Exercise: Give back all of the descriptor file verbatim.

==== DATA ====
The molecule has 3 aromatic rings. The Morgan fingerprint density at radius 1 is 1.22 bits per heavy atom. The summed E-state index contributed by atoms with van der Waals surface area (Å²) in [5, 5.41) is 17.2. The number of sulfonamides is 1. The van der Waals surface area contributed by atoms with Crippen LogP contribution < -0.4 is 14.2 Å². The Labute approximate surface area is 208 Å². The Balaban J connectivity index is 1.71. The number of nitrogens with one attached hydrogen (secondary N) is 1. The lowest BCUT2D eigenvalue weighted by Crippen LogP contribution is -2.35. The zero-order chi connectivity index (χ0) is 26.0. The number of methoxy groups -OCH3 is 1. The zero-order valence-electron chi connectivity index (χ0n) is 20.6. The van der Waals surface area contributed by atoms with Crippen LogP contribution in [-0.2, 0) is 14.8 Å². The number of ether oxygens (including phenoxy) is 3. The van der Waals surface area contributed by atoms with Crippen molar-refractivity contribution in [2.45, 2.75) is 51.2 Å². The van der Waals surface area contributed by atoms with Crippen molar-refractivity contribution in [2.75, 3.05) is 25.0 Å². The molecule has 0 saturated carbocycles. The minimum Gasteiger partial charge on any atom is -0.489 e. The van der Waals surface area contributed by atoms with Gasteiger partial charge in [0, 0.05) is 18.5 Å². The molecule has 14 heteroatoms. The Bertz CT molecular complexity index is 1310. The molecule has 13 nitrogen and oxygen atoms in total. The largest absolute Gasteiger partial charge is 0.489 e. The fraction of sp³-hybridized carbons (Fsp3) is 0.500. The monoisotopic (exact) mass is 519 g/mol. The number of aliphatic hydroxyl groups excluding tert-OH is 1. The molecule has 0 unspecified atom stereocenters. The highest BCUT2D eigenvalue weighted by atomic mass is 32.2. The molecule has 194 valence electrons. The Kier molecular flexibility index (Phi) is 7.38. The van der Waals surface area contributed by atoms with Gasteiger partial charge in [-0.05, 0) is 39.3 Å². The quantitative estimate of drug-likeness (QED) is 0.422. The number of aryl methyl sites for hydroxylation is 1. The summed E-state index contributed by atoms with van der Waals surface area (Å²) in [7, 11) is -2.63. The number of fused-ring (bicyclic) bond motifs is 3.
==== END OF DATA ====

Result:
The molecule has 3 aromatic rings. The Morgan fingerprint density at radius 1 is 1.22 bits per heavy atom. The summed E-state index contributed by atoms with van der Waals surface area (Å²) in [5, 5.41) is 17.2. The number of sulfonamides is 1. The van der Waals surface area contributed by atoms with Crippen LogP contribution < -0.4 is 14.2 Å². The Labute approximate surface area is 208 Å². The Balaban J connectivity index is 1.71. The number of nitrogens with one attached hydrogen (secondary N) is 1. The lowest BCUT2D eigenvalue weighted by Crippen LogP contribution is -2.35. The zero-order chi connectivity index (χ0) is 26.0. The number of methoxy groups -OCH3 is 1. The zero-order valence-electron chi connectivity index (χ0n) is 20.6. The van der Waals surface area contributed by atoms with Crippen LogP contribution in [-0.2, 0) is 14.8 Å². The number of ether oxygens (including phenoxy) is 3. The van der Waals surface area contributed by atoms with Crippen molar-refractivity contribution in [2.45, 2.75) is 51.2 Å². The van der Waals surface area contributed by atoms with Crippen molar-refractivity contribution in [2.75, 3.05) is 25.0 Å². The molecule has 0 saturated carbocycles. The minimum Gasteiger partial charge on any atom is -0.489 e. The van der Waals surface area contributed by atoms with Gasteiger partial charge in [0, 0.05) is 18.5 Å². The molecule has 14 heteroatoms. The Bertz CT molecular complexity index is 1310. The molecule has 13 nitrogen and oxygen atoms in total. The largest absolute Gasteiger partial charge is 0.489 e. The fraction of sp³-hybridized carbons (Fsp3) is 0.500. The monoisotopic (exact) mass is 519 g/mol. The number of aliphatic hydroxyl groups excluding tert-OH is 1. The molecule has 0 unspecified atom stereocenters. The highest BCUT2D eigenvalue weighted by atomic mass is 32.2. The molecule has 194 valence electrons. The Kier molecular flexibility index (Phi) is 7.38. The van der Waals surface area contributed by atoms with Gasteiger partial charge in [-0.05, 0) is 39.3 Å². The quantitative estimate of drug-likeness (QED) is 0.422. The number of aryl methyl sites for hydroxylation is 1. The summed E-state index contributed by atoms with van der Waals surface area (Å²) in [7, 11) is -2.63. The number of fused-ring (bicyclic) bond motifs is 3.